By Barbara Arntsen
Published in News on March 21, 2004 2:05 AM
Keep Wayne County Beautiful is giving residents another chance to keep obsolete and harmful electronic equipment out of the county landfill.
The organization is once again teaming up with Franklin's Recycling Co. to hold a one-day electronics collection. The parking lot of Sam's Club will be the site for the collection, scheduled for Saturday, March 27, from 9 a.m. until 2 p.m.
Items accepted for collection range from traditional consumer electronics, such as computers, printers, keyboards and scanners. Items also cover TVs, VCRs, stereos and fax machines, digital cameras, cellular phones and personal digital assistants. No appliances will be accepted.
For further information, call KWCB at 731-1600, or e-mail KABWAYNE@aol.com.
The event is free, and provides an excellent opportunity for both residents and businesses to participate, says Simonne Cato, director of KWCB.
One of the biggest environmental threats from obsolete electronic equipment is the leakage of lead from cathode ray tubes (CRTs) into the groundwater. CRTs are funnel-shaped, leaded glass tubes with a metal frame inside that are housed in computer monitors and televisions.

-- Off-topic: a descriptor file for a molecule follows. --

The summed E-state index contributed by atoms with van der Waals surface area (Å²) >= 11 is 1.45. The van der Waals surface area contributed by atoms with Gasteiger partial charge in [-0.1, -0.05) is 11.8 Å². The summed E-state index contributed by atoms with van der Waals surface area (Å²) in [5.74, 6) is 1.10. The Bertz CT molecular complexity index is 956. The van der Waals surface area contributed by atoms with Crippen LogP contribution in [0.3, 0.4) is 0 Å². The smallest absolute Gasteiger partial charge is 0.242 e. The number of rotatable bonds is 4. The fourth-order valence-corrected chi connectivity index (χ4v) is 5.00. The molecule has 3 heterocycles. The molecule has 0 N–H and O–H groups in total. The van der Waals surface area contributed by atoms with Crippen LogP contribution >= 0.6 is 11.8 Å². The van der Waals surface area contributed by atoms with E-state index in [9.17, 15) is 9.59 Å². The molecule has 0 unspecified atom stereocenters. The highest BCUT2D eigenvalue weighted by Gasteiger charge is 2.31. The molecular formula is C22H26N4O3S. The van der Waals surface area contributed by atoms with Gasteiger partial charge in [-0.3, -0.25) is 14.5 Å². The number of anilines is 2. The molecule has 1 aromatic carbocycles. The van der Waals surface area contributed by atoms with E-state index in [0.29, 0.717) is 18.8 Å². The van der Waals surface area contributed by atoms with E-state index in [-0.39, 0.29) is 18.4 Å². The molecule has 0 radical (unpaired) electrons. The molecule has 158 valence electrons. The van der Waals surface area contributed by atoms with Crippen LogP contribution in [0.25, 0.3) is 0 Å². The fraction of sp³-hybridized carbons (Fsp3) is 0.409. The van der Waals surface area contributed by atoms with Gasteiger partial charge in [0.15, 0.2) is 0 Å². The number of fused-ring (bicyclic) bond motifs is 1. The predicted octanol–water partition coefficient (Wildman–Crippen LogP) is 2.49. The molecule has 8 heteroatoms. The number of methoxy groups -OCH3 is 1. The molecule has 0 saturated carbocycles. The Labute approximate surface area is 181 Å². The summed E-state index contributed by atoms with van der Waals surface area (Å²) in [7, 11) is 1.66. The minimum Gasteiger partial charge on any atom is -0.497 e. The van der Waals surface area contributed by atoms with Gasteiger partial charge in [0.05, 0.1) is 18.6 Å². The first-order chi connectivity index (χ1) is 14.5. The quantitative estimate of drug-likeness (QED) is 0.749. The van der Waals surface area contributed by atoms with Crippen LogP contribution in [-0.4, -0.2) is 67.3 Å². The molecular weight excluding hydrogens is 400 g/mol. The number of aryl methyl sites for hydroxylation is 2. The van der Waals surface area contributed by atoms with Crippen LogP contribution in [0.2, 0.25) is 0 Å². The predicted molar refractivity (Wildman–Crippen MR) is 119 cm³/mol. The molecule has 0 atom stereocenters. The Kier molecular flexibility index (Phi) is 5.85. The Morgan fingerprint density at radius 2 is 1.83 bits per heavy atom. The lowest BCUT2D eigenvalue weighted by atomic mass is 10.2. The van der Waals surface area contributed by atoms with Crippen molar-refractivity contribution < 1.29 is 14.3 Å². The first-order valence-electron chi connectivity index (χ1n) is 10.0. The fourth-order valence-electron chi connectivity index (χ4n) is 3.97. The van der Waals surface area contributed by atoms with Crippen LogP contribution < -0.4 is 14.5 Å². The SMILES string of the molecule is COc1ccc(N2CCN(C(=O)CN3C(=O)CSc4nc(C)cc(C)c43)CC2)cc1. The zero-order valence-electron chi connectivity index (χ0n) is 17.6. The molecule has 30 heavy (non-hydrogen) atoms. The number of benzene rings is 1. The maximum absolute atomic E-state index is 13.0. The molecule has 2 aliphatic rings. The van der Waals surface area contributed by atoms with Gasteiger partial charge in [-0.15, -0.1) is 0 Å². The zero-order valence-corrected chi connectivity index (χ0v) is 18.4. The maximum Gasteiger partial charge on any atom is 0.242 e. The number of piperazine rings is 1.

Ms. Cato said the major environmental concern comes from the five to seven pounds of lead each CRT can contain.
This is the third time KWCB has joined with Franklin's Recycling to offer an electronics recycling day in Wayne County.
"This not only keeps the electronic equipment out of the landfill, but it also helps raise awareness in the community about responsible options that protect the environment," Ms. Cato said.
While reuse is one option, she explains, it is not a long-term solution because sooner or later the equipment becomes obsolete and a part of the waste stream.
"As with the benefits of other recycling programs, collecting and recycling the various component parts of electronic equipment helps recover valuable resources such as copper, lead, gold and other metals which decrease the use of virgin materials and the destructive effects of mining for these materials," she said.
"Franklin's Recycling Co. sends none of the collected electronics to landfills," added Ms. Cato. "Electronics have become part of our everyday life, and the volume of outdated and obsolete electronic equipment is quickly becoming a toxic burden to landfills across the nation."
A study by the National Safety Council determined that over 315 million computers would become obsolete by this year because of accelerated consumption and technology turnover.
The question facing municipalities, states and the federal government is how to safely discard electronics, says Ms. Cato.
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